Zackey Rahimi, a Texas drug dealer with a history of gun violence, is ‘hardly a model citizen’, a federal appeals court judge written in March, with considerable understatement. But the court overturned Mr. Rahimi’s conviction under a federal law that makes it a crime for people subject to domestic violence orders to own a gun, ruling that the law violates the Second Amendment.
Next week, the Supreme Court will consider whether to hear an appeal of that decision, which applied a history-based test to establish that the government was unable to disarm Rahimi under the domestic violence law. The chances of the judges agreeing to hear the case are good.
The case began in 2019, when Mr. Rahimi assaulted his girlfriend and threatened to shoot her if she told anyone, leading to her getting a restraining order. The order suspended Mr. Rahimi and forbade him to own firearms.
Mr. Rahimi flagrantly defied the order, according to court documents.
He threatened another woman with a gun, leading to charges of assault with a deadly weapon. Then, in the span of two months, he opened fire in public five times.
Upset over a social media post from someone he sold drugs to, for example, he fired an AR-15 rifle into his former client’s home. When a fast-food restaurant declined a friend’s credit card, he fired several bullets into the air.
The shootings resulted in a warrant to search Mr. Rahimi’s home, which uncovered weapons, and he was charged with violating federal law.
After a judge rejected his Second Amendment challenge to the law, he pleaded guilty and was sentenced to more than six years in prison. The United States Court of Appeals for the Fifth Circuit at first affirmed the conviction of him in a short decisionrejecting in a footnote the argument that the law violated the Second Amendment.
But the appeals reversed course after the Supreme Court issued a decision last June setting up a new test to decide whether gun control laws are constitutional, one that centers on history.
Based on that test, a unanimous panel of three Fifth Circuit judges ruled that the law prohibiting people subject to domestic violence orders from owning firearms violated the Second Amendment because there was no historical support for it.
Next week, nearly a year after the Supreme Court announced the new approach New York State Pistol and Rifle Association v. Bruen, the judges will meet to discuss whether to hear the Biden administration’s appeal. The court often hears appeals against decisions declaring federal laws unconstitutional.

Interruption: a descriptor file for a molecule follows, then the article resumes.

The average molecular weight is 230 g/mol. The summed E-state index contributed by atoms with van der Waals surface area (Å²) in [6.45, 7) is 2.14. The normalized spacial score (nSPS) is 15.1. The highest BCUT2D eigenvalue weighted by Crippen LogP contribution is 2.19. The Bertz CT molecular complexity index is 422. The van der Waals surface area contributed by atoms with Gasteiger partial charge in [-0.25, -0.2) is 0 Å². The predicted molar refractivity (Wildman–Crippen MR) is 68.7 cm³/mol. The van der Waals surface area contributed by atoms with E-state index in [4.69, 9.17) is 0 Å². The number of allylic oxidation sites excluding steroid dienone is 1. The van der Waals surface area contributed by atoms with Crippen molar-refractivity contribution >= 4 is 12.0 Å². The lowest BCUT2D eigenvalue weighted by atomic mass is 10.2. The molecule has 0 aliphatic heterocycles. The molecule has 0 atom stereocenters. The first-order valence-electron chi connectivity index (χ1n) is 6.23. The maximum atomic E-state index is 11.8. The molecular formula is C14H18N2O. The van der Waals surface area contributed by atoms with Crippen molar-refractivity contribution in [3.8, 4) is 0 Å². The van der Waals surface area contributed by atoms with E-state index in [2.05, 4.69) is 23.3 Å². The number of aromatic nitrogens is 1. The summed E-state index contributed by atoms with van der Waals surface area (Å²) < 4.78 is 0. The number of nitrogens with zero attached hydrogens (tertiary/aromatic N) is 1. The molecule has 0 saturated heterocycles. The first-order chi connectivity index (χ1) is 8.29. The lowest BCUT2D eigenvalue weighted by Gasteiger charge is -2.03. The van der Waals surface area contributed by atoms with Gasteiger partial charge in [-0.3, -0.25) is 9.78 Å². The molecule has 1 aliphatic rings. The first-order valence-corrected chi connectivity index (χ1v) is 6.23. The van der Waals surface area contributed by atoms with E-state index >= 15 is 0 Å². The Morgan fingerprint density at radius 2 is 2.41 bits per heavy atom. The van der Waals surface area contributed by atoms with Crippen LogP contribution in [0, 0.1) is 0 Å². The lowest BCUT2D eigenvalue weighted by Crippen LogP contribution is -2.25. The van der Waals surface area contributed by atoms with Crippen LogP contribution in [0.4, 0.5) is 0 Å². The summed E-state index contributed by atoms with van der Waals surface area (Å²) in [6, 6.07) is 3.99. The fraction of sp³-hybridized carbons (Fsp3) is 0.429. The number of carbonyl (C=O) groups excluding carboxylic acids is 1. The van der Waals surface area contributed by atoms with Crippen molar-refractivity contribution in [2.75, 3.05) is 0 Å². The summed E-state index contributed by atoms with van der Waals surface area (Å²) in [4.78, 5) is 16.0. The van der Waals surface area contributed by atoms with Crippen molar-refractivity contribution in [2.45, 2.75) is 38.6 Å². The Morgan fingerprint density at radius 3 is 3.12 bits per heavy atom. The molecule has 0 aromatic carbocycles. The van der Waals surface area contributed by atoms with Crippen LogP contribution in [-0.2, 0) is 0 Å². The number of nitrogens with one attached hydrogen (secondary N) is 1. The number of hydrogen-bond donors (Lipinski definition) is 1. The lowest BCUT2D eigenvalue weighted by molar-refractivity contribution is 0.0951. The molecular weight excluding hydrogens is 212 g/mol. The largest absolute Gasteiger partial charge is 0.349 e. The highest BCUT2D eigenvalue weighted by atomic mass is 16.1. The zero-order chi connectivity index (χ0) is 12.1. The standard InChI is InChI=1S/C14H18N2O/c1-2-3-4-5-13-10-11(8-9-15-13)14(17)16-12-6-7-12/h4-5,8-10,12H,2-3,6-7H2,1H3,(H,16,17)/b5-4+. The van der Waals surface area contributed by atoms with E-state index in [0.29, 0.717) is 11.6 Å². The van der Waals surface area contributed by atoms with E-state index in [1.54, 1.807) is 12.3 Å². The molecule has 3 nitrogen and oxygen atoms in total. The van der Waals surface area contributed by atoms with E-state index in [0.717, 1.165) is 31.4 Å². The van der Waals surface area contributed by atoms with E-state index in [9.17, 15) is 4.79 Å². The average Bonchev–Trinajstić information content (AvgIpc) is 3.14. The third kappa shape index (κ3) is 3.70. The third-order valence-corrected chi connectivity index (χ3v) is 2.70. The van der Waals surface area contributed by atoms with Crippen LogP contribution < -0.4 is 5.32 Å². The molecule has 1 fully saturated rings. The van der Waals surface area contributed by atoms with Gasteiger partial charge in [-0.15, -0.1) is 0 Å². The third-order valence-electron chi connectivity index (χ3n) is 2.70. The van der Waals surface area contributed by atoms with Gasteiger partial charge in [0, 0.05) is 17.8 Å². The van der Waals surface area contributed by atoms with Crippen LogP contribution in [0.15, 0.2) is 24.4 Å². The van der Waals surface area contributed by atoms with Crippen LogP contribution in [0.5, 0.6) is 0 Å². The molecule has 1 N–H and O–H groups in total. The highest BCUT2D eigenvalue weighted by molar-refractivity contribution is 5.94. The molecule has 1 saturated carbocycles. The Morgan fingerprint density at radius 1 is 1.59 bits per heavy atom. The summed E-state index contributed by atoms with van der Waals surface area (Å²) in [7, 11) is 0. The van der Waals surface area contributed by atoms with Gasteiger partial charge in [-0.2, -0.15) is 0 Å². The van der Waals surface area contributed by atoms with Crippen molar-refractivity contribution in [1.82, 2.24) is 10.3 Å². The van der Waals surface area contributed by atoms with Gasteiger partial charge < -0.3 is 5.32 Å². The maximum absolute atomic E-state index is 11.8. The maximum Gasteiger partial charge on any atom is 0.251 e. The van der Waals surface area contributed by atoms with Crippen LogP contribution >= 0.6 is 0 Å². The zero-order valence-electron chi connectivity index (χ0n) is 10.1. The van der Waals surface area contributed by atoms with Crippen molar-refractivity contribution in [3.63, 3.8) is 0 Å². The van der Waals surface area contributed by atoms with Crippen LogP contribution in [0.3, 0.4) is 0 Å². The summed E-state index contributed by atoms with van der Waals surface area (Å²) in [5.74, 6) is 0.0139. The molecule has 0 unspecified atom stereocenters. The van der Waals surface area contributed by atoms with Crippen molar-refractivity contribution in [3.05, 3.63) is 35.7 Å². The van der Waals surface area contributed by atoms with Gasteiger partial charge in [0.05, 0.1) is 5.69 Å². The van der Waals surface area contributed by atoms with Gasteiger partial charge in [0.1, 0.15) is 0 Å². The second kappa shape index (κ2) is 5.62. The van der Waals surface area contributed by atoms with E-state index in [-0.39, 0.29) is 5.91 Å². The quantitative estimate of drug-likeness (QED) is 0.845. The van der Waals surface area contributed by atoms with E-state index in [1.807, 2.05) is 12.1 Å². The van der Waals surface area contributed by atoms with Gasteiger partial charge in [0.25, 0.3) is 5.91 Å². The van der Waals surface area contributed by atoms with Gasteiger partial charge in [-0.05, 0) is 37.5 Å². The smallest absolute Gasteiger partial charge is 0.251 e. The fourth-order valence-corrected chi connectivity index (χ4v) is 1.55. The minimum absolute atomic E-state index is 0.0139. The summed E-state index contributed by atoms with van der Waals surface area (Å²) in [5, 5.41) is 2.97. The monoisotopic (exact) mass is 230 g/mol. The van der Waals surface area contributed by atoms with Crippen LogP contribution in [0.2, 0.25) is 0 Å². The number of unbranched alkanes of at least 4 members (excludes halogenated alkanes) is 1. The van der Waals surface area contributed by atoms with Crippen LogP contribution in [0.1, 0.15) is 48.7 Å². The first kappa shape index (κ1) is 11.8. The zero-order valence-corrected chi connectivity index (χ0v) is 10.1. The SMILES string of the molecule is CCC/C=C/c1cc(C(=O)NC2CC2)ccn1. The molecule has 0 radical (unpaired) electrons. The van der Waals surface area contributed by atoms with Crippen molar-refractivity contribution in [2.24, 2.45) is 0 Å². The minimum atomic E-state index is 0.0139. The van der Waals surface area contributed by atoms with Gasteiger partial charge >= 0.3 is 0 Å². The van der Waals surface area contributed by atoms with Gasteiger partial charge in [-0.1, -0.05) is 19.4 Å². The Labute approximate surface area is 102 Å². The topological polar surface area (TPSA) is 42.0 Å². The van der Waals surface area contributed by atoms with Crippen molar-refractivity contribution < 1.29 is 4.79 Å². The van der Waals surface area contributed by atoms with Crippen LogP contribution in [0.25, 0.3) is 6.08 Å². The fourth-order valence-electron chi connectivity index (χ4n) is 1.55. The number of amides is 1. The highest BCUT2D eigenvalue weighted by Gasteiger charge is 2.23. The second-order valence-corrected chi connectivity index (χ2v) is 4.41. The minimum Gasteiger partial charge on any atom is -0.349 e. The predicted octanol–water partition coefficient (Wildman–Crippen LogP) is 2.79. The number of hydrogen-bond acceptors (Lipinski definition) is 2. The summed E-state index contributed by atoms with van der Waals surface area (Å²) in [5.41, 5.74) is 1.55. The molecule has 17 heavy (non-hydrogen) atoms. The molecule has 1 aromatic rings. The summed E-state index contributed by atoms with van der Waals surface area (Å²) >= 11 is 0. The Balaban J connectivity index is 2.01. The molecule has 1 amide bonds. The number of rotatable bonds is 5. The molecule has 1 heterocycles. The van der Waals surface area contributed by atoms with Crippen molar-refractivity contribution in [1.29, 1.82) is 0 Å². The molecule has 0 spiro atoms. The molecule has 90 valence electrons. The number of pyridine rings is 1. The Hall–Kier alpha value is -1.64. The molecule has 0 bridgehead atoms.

The case, United States vs. RahimiNo. 22-915, would give the court a chance to explore the scope of its new test, which requires the government to identify historical analogs to justify laws that limit Second Amendment rights.
Overall, Justice Clarence Thomas wrote in his majority opinion in Bruen, the Second Amendment protects the rights of « an ordinary, law-abiding citizen. » And there is, the Biden administration he told the judges in the new case, « strong historical evidence supporting the general principle that government can disarm dangerous individuals ».
But the Fifth Circuit rejected a set of older laws the government identified as possible analogues, saying they didn’t closely resemble the one dealing with domestic violence orders. Many of them, Judge Cory T. Wilson wrote for the panel, « unarmed classes of people considered dangerous, particularly including those unwilling to take the oath of allegiance, slaves and Native Americans. » It was different, she wrote, from domestic violence orders, which make case-by-case judgments about how dangerous a particular individual is.
Administration lawyers questioned that distinction. « It would be bizarre, » they wrote, « if lawmakers could disarm dangerous individuals based on categorical presumptions, but not individualized judicial findings after notice and a hearing. »
Judge Wilson, appointed by President Donald J. Trump, wrote that the government’s insistence that it can disarm lawbreakers « admits no real limiting principle. »
« Could speeders be deprived of the right to keep and bear arms? » he asked her. “Political mavericks? People who don’t recycle or drive an EV?
Justice Wilson admitted that the contested law « embodied wholesome policy goals intended to protect vulnerable people in our society. » But he said the approach required by the Bruen decision did not allow courts to weigh the law’s benefits against its burdens. What was important, he wrote, citing that decision, was that « our ancestors would never have accepted » the law on domestic violence orders.
Judge James C. Hoalso a Trump appointee, he expressed a concurring opinion that there were better ways to protect victims of domestic abuse.
“Those who commit violence, including domestic violence,” he wrote, “should not simply be disarmed, they should be detained, prosecuted, convicted and jailed. And that’s exactly why we have a criminal justice system: to punish criminals and prevent them from committing further crimes. »
But Judge Ho said domestic violence orders are products of the civil justice system and are subject to abuse.
“Scholars and judges have expressed alarm that civil defense orders are too often misused as a tactical device in divorce proceedings and issued without any real threat of harm,” he wrote. « This makes it difficult to justify » the law that Mr. Rahimi contested « as a measure to disarm dangerous individuals ».
In a brief solicitation from the Supreme Court to deny the review, Mr. Rahimi’s lawyers said domestic violence is not a new phenomenon. “The founders could have adopted a blanket ban on firearms to combat partner violence,” their brief said. « They didn’t. »